Sarkozy's phone tapped by investigators: Le Monde
PARIS (Reuters) - Nicolas Sarkozy's phone was tapped during a judicial probe into financing for his 2007 election campaign, Le Monde newspaper reported, potentially presenting a new hurdle for the former French president who is widely expected to run for office again.
The newspaper said the phone tapping episode had given rise to suspicions Sarkozy had been secretly advised by a high court judge in exchange for help getting the judge a role in Monaco.
The alleged phone tapping was denounced by Sarkozy's lawyer, Thierry Herzog, as "monstrous". Herzog also said there had been "no influence peddling" in the context of contacts with the judge, named by Le Monde as Gilbert Azibert.
An attempt by Reuters to reach Azibert via a phone call to his office was unsuccessful on Friday.
A statement from Monaco's judicial services department confirmed that Azibert had been a candidate for a role as a Monaco high court judge, but said there had been "no outside intervention" in the recruitment procedure.
The statement also said Azibert did not get the job.
The inquiry into election financing began in April 2013, and is still at a stage that remains secret under French legal procedure, precluding any comment from investigating magistrates.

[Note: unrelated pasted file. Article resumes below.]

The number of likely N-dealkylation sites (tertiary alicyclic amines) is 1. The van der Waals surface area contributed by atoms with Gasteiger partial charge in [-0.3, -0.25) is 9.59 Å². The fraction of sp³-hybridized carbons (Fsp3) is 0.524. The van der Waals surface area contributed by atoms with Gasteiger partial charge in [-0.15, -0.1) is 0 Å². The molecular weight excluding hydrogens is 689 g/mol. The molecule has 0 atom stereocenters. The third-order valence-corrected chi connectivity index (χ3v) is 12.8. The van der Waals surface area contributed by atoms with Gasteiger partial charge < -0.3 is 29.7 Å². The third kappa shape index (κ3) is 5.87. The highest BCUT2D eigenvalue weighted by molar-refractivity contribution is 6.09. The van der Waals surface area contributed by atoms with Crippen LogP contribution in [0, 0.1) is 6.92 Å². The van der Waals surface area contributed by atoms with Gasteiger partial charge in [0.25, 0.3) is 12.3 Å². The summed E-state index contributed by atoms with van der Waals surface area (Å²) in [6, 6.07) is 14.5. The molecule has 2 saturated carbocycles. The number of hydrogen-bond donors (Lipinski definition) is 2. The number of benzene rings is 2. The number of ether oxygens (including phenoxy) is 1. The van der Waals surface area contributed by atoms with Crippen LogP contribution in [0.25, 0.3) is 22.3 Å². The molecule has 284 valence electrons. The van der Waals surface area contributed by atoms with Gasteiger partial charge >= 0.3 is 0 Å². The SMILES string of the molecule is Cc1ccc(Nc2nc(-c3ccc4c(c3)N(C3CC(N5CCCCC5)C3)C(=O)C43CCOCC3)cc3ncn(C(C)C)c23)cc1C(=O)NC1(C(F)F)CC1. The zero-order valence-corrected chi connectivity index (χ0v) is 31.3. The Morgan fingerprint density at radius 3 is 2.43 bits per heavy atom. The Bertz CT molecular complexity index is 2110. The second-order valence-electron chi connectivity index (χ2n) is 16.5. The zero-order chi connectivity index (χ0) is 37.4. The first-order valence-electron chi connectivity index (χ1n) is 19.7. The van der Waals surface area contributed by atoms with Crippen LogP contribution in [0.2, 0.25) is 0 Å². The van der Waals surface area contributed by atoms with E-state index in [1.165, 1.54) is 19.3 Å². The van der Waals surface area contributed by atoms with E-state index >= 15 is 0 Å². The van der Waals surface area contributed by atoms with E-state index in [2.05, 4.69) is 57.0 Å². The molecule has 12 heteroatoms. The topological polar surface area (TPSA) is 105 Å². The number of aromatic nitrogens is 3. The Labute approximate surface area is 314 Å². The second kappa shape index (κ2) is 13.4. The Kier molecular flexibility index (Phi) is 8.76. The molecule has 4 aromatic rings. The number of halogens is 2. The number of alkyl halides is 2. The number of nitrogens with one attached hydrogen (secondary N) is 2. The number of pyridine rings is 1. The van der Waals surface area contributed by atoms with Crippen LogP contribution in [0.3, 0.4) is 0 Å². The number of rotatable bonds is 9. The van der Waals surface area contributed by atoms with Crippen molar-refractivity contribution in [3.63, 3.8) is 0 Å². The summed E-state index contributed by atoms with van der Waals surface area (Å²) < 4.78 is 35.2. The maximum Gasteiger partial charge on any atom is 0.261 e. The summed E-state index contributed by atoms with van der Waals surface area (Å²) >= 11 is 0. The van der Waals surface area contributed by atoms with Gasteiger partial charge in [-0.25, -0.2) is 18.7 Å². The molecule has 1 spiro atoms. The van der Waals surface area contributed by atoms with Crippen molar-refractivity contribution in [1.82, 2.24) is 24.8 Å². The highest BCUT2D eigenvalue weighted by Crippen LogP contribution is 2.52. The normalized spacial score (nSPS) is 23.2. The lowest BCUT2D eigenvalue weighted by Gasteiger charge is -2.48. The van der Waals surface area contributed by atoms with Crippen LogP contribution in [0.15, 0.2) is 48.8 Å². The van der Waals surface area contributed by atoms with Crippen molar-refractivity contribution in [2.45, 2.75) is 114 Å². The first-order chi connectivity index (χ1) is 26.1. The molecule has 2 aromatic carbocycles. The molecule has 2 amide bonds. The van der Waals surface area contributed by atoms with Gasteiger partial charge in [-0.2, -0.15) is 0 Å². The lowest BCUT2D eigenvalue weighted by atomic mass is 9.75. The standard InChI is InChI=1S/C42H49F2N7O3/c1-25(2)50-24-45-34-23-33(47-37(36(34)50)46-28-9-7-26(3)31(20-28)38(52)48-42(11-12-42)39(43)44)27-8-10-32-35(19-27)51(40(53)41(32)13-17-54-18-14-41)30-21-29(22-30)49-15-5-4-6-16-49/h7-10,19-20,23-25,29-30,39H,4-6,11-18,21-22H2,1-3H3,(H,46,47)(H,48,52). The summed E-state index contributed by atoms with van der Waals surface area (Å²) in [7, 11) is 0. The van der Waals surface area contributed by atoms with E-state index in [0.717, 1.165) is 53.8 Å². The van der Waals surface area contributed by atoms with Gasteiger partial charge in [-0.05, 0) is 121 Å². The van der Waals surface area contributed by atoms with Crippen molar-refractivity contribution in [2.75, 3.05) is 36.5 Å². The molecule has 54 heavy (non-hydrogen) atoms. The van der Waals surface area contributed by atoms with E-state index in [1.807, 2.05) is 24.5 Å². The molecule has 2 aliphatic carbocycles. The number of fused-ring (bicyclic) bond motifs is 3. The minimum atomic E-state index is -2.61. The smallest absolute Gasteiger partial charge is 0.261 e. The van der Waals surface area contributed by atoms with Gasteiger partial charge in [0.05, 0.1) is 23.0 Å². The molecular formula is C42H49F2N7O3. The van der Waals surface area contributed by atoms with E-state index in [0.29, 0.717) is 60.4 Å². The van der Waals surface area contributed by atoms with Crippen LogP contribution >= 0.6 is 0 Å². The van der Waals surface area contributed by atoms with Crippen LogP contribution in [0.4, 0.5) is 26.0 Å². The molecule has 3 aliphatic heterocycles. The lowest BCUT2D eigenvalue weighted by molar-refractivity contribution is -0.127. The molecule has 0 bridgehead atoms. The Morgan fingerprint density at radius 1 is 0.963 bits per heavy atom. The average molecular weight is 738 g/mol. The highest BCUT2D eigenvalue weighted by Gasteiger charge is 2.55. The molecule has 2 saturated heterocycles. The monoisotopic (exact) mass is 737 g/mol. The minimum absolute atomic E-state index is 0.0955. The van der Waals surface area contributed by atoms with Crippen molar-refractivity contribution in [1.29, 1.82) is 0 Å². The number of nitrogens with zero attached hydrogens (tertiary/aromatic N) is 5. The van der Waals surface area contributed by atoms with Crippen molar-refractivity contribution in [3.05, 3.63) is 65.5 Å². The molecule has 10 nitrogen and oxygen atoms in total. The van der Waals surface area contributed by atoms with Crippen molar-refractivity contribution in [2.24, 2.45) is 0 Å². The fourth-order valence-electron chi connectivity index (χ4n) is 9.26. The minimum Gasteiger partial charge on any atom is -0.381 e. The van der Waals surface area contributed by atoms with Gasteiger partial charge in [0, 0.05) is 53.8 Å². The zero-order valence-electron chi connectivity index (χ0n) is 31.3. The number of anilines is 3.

Herzog told the newspaper his long-held belief the ex-president's telephone conversations were being monitored was reinforced when he learned that the same thing had happened to Sarkozy's former interior minister, Brice Hortefeux.
"It's not just scandalous it's monstrous. It's a monumental violation of legal defense rights ... Mr. Sarkozy is probably still being phone-tapped," he told the newspaper.
Sarkozy is expected by many to contest the 2017 presidential election after his defeat by Francois Hollande two years ago.
The alleged phone tapping, ordered by magistrates investigating allegations that late Libyan leader Muammar Gaddafi funded Sarkozy's 2007 campaign, could create fresh legal hurdles to his running again for power.
The tapping allegations came a day after news Sarkozy and his wife Carla Bruni would file a legal complaint over secret audio recordings made of them by an adviser during the 2012 election campaign.
Revelations that Patrick Buisson, part of Sarkozy's inner circle, recorded hours of talks with the conservative leader and his entourage have caused uproar and disarray in his opposition UMP party weeks before local elections.
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